I am currently sitting in a local coffee shop, chai tea in hand, while simultaneously finishing homework I have to complete for my anatomy class. At first glance, this situation would be considered quite ordinary for the typical college student. In fact, I considered it conventional myself. But it was not until I placed my order for my tea and opened up my computer that I realized this was a monumental step in my journey to ultimate recovery.
Six years ago, when I was chained to the rules of my eating disorder, which constantly upheld the false reality that food is something to be controlled rather than enjoyed, I never ordered something purely out of desire. I never ate something just because I wanted to eat it. I numbed myself to enjoyment, and fixated my mind on choosing foods that were most consistent with my goals at the time— remaining small, in control, mild, and predictable. Now, nearly one year into recovery, I am sitting down, drinking a chai tea latte purely by choice. Yes, I have a day’s worth of food left to eat, which is nothing to underrate, but for the first time in six years, this does not send me into a spiraling train of thought. It does not illicit anxiety or chaos. I am not shaming the reality that I am enjoying it.
As I am sitting here writing this, the same thought keeps coming to mind: If only the barista knew that the chai tea she made would be such a ceremonial turning point in my life. This thought is balanced by a question. Why did this happen now? What muted the voice of my eating disorder and redirected my mindset towards independence and freedom? How, after six years of struggle, did I transform my thinking almost instantaneously?
I realize now that this question could never have a concrete answer. I have read books about individuals affected by eating disorders who walk downstairs one morning and tell their parents that they are hungry for breakfast. Some people shock their parents when they ask “what’s for dinner?” after coming home from a day of school. It is as if they are finally coming back to life after years of suppression. For their parents, it is as if they are being re-introduced to their child, who for years, was unrecognizable and held to thoughts other than their own. I read these books, and never believed that recovery would be as simple as waking up with a newly constructed mindset. In fact, I stopped reading books like these because of these idealistic endings. I figured they were unrealistic accounts of recovery that failed to recognize the backbreaking work people have to endure before redeeming their health.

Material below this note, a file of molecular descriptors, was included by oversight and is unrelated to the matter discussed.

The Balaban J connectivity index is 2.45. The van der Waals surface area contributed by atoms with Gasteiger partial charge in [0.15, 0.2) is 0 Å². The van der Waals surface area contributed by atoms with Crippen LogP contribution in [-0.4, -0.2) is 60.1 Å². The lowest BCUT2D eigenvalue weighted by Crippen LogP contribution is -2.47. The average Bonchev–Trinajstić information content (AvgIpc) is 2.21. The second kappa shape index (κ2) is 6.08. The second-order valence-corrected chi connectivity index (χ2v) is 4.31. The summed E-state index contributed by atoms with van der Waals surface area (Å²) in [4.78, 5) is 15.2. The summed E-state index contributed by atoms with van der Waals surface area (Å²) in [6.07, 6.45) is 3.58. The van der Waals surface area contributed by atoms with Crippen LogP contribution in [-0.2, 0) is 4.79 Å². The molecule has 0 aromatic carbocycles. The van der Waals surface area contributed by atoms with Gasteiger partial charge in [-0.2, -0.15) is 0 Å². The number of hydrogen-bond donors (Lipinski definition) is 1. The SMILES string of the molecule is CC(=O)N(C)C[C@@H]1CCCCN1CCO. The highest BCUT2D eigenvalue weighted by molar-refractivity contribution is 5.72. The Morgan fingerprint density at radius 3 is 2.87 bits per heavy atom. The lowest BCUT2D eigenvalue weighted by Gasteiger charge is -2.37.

It was not until today that I realized that the authors of those stories were not bypassing their hardships and writing the perfect endings their audiences hoped for. They were, in fact, making themselves completely transparent and vulnerable. I realized today that there does not need to be a coherent explanation for every thought, every action, or every decision. The beauty of the stories I have read, and now the story I am living today, is that they came to fruition from the simple thought, “I have a choice.”
Despite this revelation, I do not want to fall into the category of those books. I do not want this chai tea latte to be the happy ending that closes the chapter of my recovery journey. I want it to be an opening entry for my new way of life: enjoying the simplicities of life that I resisted for years.
Today marks a monumental step away from my eating disorder and a step closer to a life of complete freedom and independence.